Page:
This year’s uproar over microbeads in beauty and bath products was my personal turning point. “I’m washing my face with plastic?” I kept saying, as if denial could turn newly reviled microbeads into biodegradable, Earth-and-body-friendly ingredients.
What else was I rubbing on my face? I like to think of my makeup routine as low-maintenance, relying on a bold lipstick and a swipe of eyeliner for my typical look. But if women are rumored to ingest a couple of tubes of lipstick each year, and a great number of those lip products contain frightening amounts of lead, shouldn’t I know what I’m licking off every day?
Turns out, there’s an app for that. A friend had just downloaded Think Dirty, and took her dismay to Twitter when she learned that her favorite “natural” beauty brand wasn’t as organic as she expected. The trouble, as Story of Stuff Project creator Annie Leonard explained, is that the use of terms like “natural” and “herbal” on beauty products aren’t regulated in the United States. While governments in the U.K. and Europe have banned a whole slew of beauty ingredients for potential toxic affects, the U.S. has only banned about a dozen.
The beauty industry: basically the Wild West.
I gave myself a mission: to find beauty products I love, using Think Dirty to help me make wise decisions for my long-term wellness. I set a few guidelines for myself: I’d only test products I found at my local drugstore, for a selection comparable to what the average shopper can find on a whim. I’d only test lipstick and eyeliner, the products I use daily.
Think Dirty boasts a database of more than 2,000 brands -- and more than 11,000 products -- so I prep myself for a fruitful trip. A quick primer on the ratings system: Scan an 8 or higher, and the product you’re using to wash your hair or face could have serious negative long-term effects on your health. Think cancer. Think fertility problems. Think crazy allergies. Yikes.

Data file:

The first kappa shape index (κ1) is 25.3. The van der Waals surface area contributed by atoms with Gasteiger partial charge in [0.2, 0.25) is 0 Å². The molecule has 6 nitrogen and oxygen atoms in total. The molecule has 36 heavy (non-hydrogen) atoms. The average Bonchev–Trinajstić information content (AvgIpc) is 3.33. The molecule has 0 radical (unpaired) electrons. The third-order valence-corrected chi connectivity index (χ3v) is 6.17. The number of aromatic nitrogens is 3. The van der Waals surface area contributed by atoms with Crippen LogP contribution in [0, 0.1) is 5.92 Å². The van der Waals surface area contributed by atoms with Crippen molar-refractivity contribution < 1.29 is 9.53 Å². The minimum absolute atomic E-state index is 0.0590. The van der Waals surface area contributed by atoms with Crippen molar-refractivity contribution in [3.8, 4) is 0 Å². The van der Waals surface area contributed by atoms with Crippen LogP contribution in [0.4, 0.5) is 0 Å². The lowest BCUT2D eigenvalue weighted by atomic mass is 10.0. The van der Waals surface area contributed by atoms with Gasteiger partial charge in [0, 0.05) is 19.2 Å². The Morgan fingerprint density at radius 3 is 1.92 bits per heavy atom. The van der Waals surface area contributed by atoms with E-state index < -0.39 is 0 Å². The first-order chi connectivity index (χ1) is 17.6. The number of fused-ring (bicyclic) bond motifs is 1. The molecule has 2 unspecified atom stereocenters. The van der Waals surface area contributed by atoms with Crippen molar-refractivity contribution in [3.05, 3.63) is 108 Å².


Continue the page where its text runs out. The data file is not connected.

At first, I’m nervous about getting kicked out of the drugstore for loitering. But I quickly turn into a scanning machine. An eyeliner that claims to be unstoppable pops up quickly with a big red 10: the dirtiest it gets. It’s packed with carcinogens and ingredients that are known to cause developmental and reproductive harm. I clicked on the ingredients to see just what was sounding the dirty alarm.
The first is scary enough: PEG-60. The app provided other common names for each ingredient as well as its purpose; in eyeliner, it’s probably a thickener for the fluid. According to the International Agency for Research on Cancer, Think Dirty explained, PEGs that contain measurable amounts of ethylene oxide are known carcinogens in humans. The EU’s commission on cosmetics has banned it.
Cosmetics companies often claim that the amount of toxic ingredients in their products are so small, so insignificant, that it’s all harmless. But used time after time, those ingredients can build up in the body, leaving their worst behind. And for a product that I’m applying millimeters from my eyeball, I wasn’t exactly jumping to take my chances.
I shifted down the aisle to an eyeliner that sounds like someone with a medical degree signed off on it, but even that gets an 8 on the dirty meter. I click on the “Cleaner Options” tab, but the three options presented are definitely not available in my local drugstore. And one of them is actually an eyeshadow.
Think Dirty kept flashing me 10s. I started wishing this were a game of blackjack and doubting this entire experiment. I tell myself that I can’t go home with anything dirtier a 5.